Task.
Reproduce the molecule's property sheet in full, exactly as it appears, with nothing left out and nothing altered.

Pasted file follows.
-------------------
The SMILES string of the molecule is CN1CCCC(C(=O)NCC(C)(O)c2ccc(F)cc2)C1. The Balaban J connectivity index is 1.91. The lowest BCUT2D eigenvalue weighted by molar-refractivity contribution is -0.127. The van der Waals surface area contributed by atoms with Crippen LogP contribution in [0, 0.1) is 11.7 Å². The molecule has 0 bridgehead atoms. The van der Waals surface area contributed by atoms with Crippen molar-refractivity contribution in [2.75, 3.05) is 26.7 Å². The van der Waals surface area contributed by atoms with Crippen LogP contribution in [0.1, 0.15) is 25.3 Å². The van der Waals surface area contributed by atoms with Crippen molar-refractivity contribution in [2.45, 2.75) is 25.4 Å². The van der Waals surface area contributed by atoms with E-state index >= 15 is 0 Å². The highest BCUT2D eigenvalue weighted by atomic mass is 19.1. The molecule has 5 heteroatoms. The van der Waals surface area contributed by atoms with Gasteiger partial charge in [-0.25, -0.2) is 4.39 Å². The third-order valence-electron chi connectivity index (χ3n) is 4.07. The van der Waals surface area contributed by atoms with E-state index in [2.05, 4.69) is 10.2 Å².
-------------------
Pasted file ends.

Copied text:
The SMILES string of the molecule is CN1CCCC(C(=O)NCC(C)(O)c2ccc(F)cc2)C1. The Balaban J connectivity index is 1.91. The lowest BCUT2D eigenvalue weighted by molar-refractivity contribution is -0.127. The van der Waals surface area contributed by atoms with Crippen LogP contribution in [0, 0.1) is 11.7 Å². The molecule has 0 bridgehead atoms. The van der Waals surface area contributed by atoms with Crippen molar-refractivity contribution in [2.75, 3.05) is 26.7 Å². The van der Waals surface area contributed by atoms with Crippen LogP contribution in [0.1, 0.15) is 25.3 Å². The van der Waals surface area contributed by atoms with Crippen molar-refractivity contribution in [2.45, 2.75) is 25.4 Å². The van der Waals surface area contributed by atoms with E-state index >= 15 is 0 Å². The highest BCUT2D eigenvalue weighted by atomic mass is 19.1. The molecule has 5 heteroatoms. The van der Waals surface area contributed by atoms with Gasteiger partial charge in [-0.25, -0.2) is 4.39 Å². The third-order valence-electron chi connectivity index (χ3n) is 4.07. The van der Waals surface area contributed by atoms with E-state index in [2.05, 4.69) is 10.2 Å².